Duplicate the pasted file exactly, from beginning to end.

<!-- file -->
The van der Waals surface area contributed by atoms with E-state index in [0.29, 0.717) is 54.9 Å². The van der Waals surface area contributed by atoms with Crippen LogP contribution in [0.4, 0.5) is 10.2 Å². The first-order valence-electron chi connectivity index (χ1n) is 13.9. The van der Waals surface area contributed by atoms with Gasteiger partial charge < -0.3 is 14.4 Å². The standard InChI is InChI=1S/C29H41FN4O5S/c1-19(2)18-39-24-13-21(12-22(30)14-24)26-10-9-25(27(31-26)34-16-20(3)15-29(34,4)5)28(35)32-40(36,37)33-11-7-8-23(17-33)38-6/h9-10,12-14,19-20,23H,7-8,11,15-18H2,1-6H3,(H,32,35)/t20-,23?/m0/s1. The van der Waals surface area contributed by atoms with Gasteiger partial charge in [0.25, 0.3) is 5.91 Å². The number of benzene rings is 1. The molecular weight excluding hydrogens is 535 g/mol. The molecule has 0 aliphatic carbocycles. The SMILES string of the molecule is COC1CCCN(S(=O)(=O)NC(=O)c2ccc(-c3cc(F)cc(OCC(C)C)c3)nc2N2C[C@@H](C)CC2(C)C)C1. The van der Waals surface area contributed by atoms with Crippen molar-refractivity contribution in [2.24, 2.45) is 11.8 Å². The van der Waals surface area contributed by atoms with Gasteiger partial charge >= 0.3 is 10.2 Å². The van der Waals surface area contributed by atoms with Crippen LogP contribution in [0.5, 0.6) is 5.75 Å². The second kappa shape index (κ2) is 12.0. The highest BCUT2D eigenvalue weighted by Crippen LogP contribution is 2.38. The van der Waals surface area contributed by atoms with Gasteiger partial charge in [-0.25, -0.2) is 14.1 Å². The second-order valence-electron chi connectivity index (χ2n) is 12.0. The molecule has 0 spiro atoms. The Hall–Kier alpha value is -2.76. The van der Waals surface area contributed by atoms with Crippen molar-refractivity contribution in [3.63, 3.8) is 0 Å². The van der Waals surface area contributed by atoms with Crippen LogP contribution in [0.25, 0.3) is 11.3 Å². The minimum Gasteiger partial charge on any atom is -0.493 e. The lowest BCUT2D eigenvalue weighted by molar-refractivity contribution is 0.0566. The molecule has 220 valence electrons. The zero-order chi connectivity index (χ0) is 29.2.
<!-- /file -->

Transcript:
The van der Waals surface area contributed by atoms with E-state index in [0.29, 0.717) is 54.9 Å². The van der Waals surface area contributed by atoms with Crippen LogP contribution in [0.4, 0.5) is 10.2 Å². The first-order valence-electron chi connectivity index (χ1n) is 13.9. The van der Waals surface area contributed by atoms with Gasteiger partial charge < -0.3 is 14.4 Å². The standard InChI is InChI=1S/C29H41FN4O5S/c1-19(2)18-39-24-13-21(12-22(30)14-24)26-10-9-25(27(31-26)34-16-20(3)15-29(34,4)5)28(35)32-40(36,37)33-11-7-8-23(17-33)38-6/h9-10,12-14,19-20,23H,7-8,11,15-18H2,1-6H3,(H,32,35)/t20-,23?/m0/s1. The van der Waals surface area contributed by atoms with Gasteiger partial charge in [0.25, 0.3) is 5.91 Å². The number of benzene rings is 1. The molecular weight excluding hydrogens is 535 g/mol. The molecule has 0 aliphatic carbocycles. The SMILES string of the molecule is COC1CCCN(S(=O)(=O)NC(=O)c2ccc(-c3cc(F)cc(OCC(C)C)c3)nc2N2C[C@@H](C)CC2(C)C)C1. The van der Waals surface area contributed by atoms with Crippen molar-refractivity contribution in [2.24, 2.45) is 11.8 Å². The van der Waals surface area contributed by atoms with Gasteiger partial charge >= 0.3 is 10.2 Å². The van der Waals surface area contributed by atoms with Crippen LogP contribution in [0.5, 0.6) is 5.75 Å². The second kappa shape index (κ2) is 12.0. The highest BCUT2D eigenvalue weighted by Crippen LogP contribution is 2.38. The van der Waals surface area contributed by atoms with Gasteiger partial charge in [-0.25, -0.2) is 14.1 Å². The second-order valence-electron chi connectivity index (χ2n) is 12.0. The molecule has 0 spiro atoms. The Hall–Kier alpha value is -2.76. The van der Waals surface area contributed by atoms with Crippen molar-refractivity contribution in [3.63, 3.8) is 0 Å². The van der Waals surface area contributed by atoms with Crippen LogP contribution in [0.25, 0.3) is 11.3 Å². The minimum Gasteiger partial charge on any atom is -0.493 e. The lowest BCUT2D eigenvalue weighted by molar-refractivity contribution is 0.0566. The molecule has 220 valence electrons. The zero-order chi connectivity index (χ0) is 29.2.